According to the established NMA based on the consistency model, conventional chemotherapy had the lowest risk of grade 1–5 IRP compared with ICIs monotherapy (OR, 0.16, 95% CI, 0.09 to 0.25), dual ICIs combination (0.09, 0.04 to 0.18) and ICIs+chemotherapy (0.34, 0.21 to 0.59; table 1). Interestingly, ICIs monotherapy (2.14, 1.12 to 4.80) and dual ICIs combination (3.86, 1.69 to 9.89) showed a noticeably higher risk of grade 1–5 IRP compared with ICIs+chemotherapy. For grade 3–5 IRP, a total of 23 RCTs were enrolled in the NMA based on the consistency model. The results showed that chemotherapy was associated with a lower risk of IRP compared with ICIs monotherapy (0.20, 0.12 to 0.33) and dual ICIs combination (0.12, 0.06 to 0.25), while no significant difference was found in the ICIs+chemotherapy group (0.62, 0.35 to 1.06; table 2). In line with grade 1–5 IRP, ICIs monotherapy (3.03, 1.49 to 6.69) and dual ICIs combination (5.12, 2.01 to 13.68) also presented a higher risk of grade 3–5 IRP than ICIs+chemotherapy. However, a comparable result was observed between ICIs monotherapy and dual ICIs combination in grade 1–5 IRP (1.85, 0.91 to 3.37), and in grade 3–5 IRP (1.65, 0.81 to 3.37). SUCRA provided a ranking of each treatment group according to its incidence of IRP. The ranking probability based on the four treatment groups is shown in figure 3 and online supplementary table S8. For the grade 1–5 IRP, it is notable that dual ICIs combination had the highest ranking (0.99) followed by ICIs monotherapy (0.68), ICIs+chemotherapy (0.34) and chemotherapy (0). For grade 3–5 IRP, the ranking was consistent with grade 1–5 IRP from high to low: dual ICIs combination (0.97), ICIs monotherapy (0.69), ICIs+chemotherapy (0.31) and chemotherapy (0.02).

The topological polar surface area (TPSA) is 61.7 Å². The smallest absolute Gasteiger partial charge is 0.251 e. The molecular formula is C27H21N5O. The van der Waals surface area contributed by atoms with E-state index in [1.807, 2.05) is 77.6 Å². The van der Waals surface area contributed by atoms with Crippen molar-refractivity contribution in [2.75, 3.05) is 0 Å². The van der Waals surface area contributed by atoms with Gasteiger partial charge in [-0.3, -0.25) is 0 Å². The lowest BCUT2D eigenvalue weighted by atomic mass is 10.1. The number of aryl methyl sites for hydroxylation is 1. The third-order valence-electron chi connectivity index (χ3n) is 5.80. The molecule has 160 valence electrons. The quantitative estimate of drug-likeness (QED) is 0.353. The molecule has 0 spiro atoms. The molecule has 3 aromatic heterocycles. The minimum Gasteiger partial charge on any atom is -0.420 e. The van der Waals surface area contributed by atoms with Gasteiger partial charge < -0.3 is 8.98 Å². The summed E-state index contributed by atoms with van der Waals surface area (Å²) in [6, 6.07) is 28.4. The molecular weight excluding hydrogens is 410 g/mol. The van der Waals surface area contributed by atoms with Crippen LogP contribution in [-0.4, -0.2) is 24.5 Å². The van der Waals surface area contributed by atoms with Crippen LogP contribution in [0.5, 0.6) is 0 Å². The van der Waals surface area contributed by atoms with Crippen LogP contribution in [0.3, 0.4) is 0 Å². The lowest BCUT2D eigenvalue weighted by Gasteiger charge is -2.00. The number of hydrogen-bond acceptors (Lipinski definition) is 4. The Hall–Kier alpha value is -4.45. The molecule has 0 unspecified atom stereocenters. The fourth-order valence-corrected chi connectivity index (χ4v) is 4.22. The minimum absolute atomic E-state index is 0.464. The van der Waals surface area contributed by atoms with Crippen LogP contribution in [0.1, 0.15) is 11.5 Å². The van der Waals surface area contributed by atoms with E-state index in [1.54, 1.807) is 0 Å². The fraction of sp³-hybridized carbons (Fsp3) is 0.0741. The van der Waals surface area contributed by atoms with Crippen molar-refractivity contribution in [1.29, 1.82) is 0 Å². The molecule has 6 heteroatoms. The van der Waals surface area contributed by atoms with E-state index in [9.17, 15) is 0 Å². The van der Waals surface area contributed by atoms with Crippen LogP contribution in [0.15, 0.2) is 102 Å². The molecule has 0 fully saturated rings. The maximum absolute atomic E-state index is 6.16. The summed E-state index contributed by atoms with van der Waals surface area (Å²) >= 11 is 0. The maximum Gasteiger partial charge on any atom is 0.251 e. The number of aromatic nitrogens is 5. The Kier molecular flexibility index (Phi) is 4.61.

NMA for IRP by different ICIs based on seven treatment groups
Online supplementary table S9 for grade 1–5 IRP in seven treatment groups based on the consistency model showed that chemotherapy had the lowest incidence of IRP compared with the other six treatment groups without being influenced by the type of ICIs. Of note, compared with PD-L1 inhibitors, a higher risk of grade 1–5 IRP was observed in PD-1 inhibitors. The corresponding ranking of these seven groups from high to low was: PD-1/PD-L1+CTLA-4 (0.96), PD-1 (0.86), PD-L1+chemotherapy (0.50), PD-L1 (0.48), PD-1+chemotherapy (0.47), CTLA-4+chemotherapy (0.15) and chemotherapy (0.09) (online supplementary table S10). In terms of grade 3–5 IRP, based on the consistency model, less difference was found among treatment groups (online supplementary table S11). There was no significant difference between PD-1 inhibitors and PD-L1 inhibitors. The ranking from high to low was: PD-1/PD-L1+CTLA-4 (0.94), PD-1 (0.85), PD-L1 (0.60), PD-1+chemotherapy (0.47), PD-L1+chemotherapy (0.36), chemotherapy (0.16) and CTLA-4+chemotherapy (0.13) (online supplementary table S10).